By Daniel Priore
At first it might seem difficult to find some peace from the constant noise along Forbes and Fifth Avenue in Oakland. Hustling students heading to class and honking traffic on its way to and from Downtown set the daily scene.
But, all is not lost for those searching for a nice little place to sit down and relax.
South Craig Street is perpendicular to the Carnegie Museum and just past the University of Pittsburgh. But what makes this section unique is visitors can spend their entire day eating and shopping, satisfying their most obscure desires.
It starts with a morning bagel from The Bagel Factory or a coffee from Starbucks. They sit at either ends of the street, wrapping around Forbes Avenue’s corners.
“I can’t function at all today with this,” a young woman she explains loud enough to hear down the street to her friend who is just walking beside her. She says this with a look of dread fearing a long day ahead. However, around 15 minutes later, with a cup in her hand leaving, that face of trepidation looks like one more of comfort.
Starbucks can put a smile on someone’s face by selling their specialties, and the same goes for Paul Carey, owner of the Irish Design Center.
Founded in 1978, the Irish Design Center sells clothing, jewelry, knitwear and other odds and ends from Ireland and Scotland. Carey says he stays busy even though Craig Street has lost many of its retail shops.
“What helps us is we’re more of a destinations tour. We not only get people who are passing by, but people who are coming to us to buy a particular thing,” Carey explains.
Carey says people looking around become compelled to share their personal lives with him as if they are at home.
Perhaps it is his soft and calming Irish voice or the blend of vibrant colors that soothe customers. Or it even could be the floor that squeaks as people walk around, reminding patrons this is no typical department store.
“Little kids are very hard to shop for because they are finicky about everything. You have one chance to have them try something on, and if they don’t like it, it’s in the corner,” a grandmother tells him while she’s contemplating buying a scarf. Soon they are chuckling, reminiscing about parenthood.
By the time lunch rolls around, there are many cultural options to choose from. A popular eatery is Ali Baba; a middle eastern restaurant that looks so small from the outside it could easily be missed. However, exotic smells like cooked artichokes, spiced vegetables and hummus from the kitchen fill the dining room, challenging those who have finished their meals not to leave.
And of course, for those less daring, a Subway and Quizno’s are both conveniently located on the same stretch to satisfy their appetite.
Just as there are many food choices, Craig Street’s comic book shop, Phantom of the Attic, offers many choices. But, is not just a place to buy new and old comics; it is a social gathering. That’s just how Wayne Wise, comic book historian and author, wants it to be.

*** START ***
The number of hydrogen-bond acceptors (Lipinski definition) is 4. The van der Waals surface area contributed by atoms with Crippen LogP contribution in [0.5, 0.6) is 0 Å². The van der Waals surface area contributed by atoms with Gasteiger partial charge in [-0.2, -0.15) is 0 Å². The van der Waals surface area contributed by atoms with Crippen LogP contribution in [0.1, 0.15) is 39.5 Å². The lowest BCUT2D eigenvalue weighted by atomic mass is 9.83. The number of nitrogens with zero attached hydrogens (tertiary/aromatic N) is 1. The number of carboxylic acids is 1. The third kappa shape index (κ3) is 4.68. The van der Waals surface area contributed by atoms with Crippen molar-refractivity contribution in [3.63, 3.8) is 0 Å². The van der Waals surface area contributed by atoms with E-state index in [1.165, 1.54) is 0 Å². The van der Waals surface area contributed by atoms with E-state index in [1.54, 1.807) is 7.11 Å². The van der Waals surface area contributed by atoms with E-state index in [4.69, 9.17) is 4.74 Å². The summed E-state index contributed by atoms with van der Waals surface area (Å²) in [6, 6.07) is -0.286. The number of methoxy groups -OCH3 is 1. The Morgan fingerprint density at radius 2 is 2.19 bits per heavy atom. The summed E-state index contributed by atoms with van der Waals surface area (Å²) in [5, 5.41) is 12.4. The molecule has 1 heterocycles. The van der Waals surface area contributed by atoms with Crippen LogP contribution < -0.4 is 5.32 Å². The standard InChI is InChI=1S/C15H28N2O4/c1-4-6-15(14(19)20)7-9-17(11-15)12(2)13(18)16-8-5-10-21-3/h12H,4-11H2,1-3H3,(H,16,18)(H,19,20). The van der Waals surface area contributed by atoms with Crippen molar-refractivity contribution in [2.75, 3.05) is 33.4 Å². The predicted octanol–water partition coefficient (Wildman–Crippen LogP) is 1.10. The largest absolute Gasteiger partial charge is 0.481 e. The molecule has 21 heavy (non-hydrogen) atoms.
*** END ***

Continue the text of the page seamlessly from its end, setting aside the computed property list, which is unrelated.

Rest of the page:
“There’s the cliché that comic book stores aren’t very welcoming, and we try very hard to work against that cliché,” Wise says. “We are welcoming to everybody.”
Wise says he and his workers definitely have formed a connection with the store’s regulars; some who have gone to Phantom of the Attic since 1983 when it opened and will make sure they stop by Wednesdays for new comics.
For those regulars, the store is a holy place. A classic Batman logo lights up at dawn to tell the nerds to walk up the stairway to find their store of worship. The stairway is very narrow, so they can only get glimpses of their temple as they press on with classic superhero posters telling them are going in the right direction.
Inside, enthusiasts debate pressing issues of the superhero world, laughing and bonding over their favorite fantasy stories. There’s no doubt the two wearing Spider-Man and Wolverine T-Shirts, heading straight to the Marvel comics section need help with what to look for.
Wise feels one of the best part of being on South Craig Street is there’s always new people to meet.
“We get 6,000 new college students each fall who have never read Watchmen before,” he says. “It’s great to talk with people who are being exposed to some great comics for the first time.”
Wise says the best part of his job is when he can show people new books he thinks they will love.
Now, for those looking for more traditional books, they can cross the street to Caliban; a store that primarily buys, sells and appraises used books and photographs.
The dimly lit shop puts the books in the spotlight on tall and narrow wooden shelves. Customers squeeze around each other browsing the aisles similar to how the books are tightly packed together.
An older man sits on the floor with his eyes gazing intently at a potential purchase. He is content as the jazz music plays in the background proving despite the close quarters, there is always room to relax and read.
“I’ve spent hours in here at times because there’s just so much to look at and explore. That’s something you don’t always get with other bookstores,” he says.
As time stands still in Caliban, it moves too fast for those enjoying happy hour at Union Grill. Inside voices of tired workers and students ring throughout the restaurant regaling struggles of the weekday and finding comfort in their beers and mixed drinks. They chew on popcorn in between fast and large gulps of their beverages.
As the day winds down, nightfall indicates to shop owners it is time to close up. Those passing by know it is time to return to their normal lives, but they can take comfort in one thing.
South Craig Street is not going anywhere, and if they want, they can spend the next day wondering through those shops and eateries again.